costs, participating companies can realize gains by decreasing insurance costs over time and seeing a decrease in their insurance multiplier (Experience Modification Rate).

For FUrthEr inForMAtion Contact your Loss Control rep. or call kevin gregerson, the Director of workers' Compensation Programs at the wilson-McShane Corporation. 1-800-535-6373 toll Free 952-851-3462 Direct 952-854-0795 Main [email protected]

Information for this article was provided by the Negotiated Workers' Compensation ­ A Joint Labor-Management Approach Packet and first hand accounts of parties involved in the claims handling process. Contributor: Elliot Herland

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Defining differences between OSHA Recordable and Workers' Compensation Claims

by kAtiE SChoFiELD, ArM, ASP, ChStLoSS ControL rEPrESEntAtivE

OSHA requires that each company with ten or more employees maintain a log of OSHA injuries and illnesses for each calendar year. This record keeping is done by means of the OSHA 300 Log. Very detailed instructions on how to fill out and maintain the OSHA 300 log can be found, along with a copy of the 300 Log, on the following website From the website, you can download the 300 Log and related instructions to your desktop. Keeping the OSHA 300 Log correctly is very important because Incident Rates (IR) and Days Away-Restricted-Transferred Rates (DART) are calculated from the log. These rates can play a major role when bidding for certain jobs or projects. These rates standardize your company's rates of injuries and illnesses and compare them to all other companies. These rates can help you identify problems in the workplace or areas in which you have made progress. It is also important to maintain a correct OSHA 300 Log because it is a different system and not related to the workers' compensation system used here at The Builders Group; we do not necessarily have the same information or the information in the same form as what is required on the OSHA 300 Log. As detailed in the directions on the 300 Log, injuries that require medical treatment beyond first aid or any work-related illnesses are to be entered onto the log and are deemed "OSHA Recordable." The OSHA log is concerned with the number, extent, and severity of injuries and illnesses as determined by the number of days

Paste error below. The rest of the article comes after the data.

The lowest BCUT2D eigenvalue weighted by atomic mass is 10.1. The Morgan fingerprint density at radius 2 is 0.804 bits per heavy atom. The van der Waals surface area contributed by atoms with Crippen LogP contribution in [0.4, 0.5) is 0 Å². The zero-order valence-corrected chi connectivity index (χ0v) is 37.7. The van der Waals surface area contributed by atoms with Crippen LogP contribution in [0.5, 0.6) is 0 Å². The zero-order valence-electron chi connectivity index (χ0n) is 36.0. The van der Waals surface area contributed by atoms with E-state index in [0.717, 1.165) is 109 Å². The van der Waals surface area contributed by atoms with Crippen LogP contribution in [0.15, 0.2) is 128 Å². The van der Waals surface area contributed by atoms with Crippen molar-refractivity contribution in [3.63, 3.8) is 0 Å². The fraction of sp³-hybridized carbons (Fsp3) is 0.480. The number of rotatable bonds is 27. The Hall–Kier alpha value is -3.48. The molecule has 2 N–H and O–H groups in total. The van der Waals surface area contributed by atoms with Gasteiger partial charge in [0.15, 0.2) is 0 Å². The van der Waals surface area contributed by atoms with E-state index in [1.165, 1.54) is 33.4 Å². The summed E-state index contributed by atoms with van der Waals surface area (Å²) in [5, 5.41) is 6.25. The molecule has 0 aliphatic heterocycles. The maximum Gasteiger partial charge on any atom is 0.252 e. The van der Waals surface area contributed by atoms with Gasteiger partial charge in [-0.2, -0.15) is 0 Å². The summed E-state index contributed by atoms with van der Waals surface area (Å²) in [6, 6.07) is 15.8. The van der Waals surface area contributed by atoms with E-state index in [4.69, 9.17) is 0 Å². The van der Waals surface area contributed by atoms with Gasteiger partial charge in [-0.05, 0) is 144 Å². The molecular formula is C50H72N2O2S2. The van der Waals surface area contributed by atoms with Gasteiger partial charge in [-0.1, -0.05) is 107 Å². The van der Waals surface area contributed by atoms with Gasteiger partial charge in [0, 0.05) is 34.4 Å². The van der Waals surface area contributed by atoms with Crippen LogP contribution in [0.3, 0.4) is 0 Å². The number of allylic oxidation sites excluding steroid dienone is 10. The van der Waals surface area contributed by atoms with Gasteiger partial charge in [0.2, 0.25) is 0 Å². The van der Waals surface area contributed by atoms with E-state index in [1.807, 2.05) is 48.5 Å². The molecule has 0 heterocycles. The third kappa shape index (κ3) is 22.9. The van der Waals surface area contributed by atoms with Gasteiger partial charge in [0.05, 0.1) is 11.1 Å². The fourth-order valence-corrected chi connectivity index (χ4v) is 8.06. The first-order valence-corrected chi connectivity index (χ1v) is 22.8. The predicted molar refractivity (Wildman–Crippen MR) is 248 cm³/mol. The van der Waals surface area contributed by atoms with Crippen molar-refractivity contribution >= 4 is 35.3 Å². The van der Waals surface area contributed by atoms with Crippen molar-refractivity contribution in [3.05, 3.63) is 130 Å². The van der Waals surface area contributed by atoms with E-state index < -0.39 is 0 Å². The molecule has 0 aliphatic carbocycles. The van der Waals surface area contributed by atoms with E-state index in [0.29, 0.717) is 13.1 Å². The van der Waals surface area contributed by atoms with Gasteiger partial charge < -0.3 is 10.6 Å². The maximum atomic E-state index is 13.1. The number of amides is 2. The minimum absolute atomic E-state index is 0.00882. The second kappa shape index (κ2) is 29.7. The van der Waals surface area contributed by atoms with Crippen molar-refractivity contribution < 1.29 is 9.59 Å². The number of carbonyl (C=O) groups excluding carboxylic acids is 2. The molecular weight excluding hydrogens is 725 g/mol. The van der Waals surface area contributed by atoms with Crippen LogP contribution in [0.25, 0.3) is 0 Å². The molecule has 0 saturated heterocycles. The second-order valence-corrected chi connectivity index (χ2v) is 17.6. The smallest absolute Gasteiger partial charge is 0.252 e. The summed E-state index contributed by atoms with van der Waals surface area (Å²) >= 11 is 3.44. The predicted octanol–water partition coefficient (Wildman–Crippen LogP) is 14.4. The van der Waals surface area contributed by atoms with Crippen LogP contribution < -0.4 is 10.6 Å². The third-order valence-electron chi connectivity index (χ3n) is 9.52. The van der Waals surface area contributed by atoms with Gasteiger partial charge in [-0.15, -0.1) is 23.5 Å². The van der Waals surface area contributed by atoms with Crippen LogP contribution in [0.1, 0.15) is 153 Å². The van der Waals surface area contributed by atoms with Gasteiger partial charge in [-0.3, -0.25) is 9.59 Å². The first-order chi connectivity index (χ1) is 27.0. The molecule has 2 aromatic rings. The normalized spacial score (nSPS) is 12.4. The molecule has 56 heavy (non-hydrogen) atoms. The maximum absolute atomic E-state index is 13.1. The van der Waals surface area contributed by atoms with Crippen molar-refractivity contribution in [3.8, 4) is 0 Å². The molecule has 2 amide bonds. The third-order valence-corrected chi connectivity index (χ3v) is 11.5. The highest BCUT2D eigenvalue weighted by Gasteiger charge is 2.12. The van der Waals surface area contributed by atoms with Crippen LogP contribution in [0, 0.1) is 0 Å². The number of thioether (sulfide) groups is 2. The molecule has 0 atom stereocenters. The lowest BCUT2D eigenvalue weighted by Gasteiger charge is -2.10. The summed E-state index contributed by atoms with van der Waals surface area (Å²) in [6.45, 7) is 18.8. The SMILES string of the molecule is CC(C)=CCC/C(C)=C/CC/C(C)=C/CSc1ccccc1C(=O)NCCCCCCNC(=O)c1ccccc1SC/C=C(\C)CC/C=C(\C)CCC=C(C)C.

that the employee is affected by them. These types of injuries or illnesses would also be sent in as a First Report of Injury and be reported as a work comp claim. Workers' compensation is primarily concerned with the monetary impact and payment of these medical visits and claims. So although in most cases, OSHA recordable and workers comp claims will be triggered for the same event, there are situations when the 300 Log and workers' compensation differ. Here are some examples: If an employee is taken to the doctor solely for observation or diagnostic procedures but no injury is found, this is NOT an OSHA recordable but should be reported as a work comp claim. If an employee goes to the doctor, but the doctor only administers first aid such as using a tweezers to remove a splinter from the hand, drilling a fingernail or toenail to relieve pressure, draining a blister, putting non-rigid elastic wraps on a part of the body, or using bandages such as Steri-strips or butterfly bandages, this is NOT an OSHA recordable but should be reported as a work comp claim. If an employee needs to have a tetanus shot after being cut (no stitches), this is NOT an OSHA recordable but should be reported as a work comp claim. Mental illness such as anxiety or depression which has work-related stress as a major contributing factor (as diagnosed by a licensed professional) IS an OSHA recordable illness. However, in the state of Minnesota, mental illness without any contributing physical injury to the employee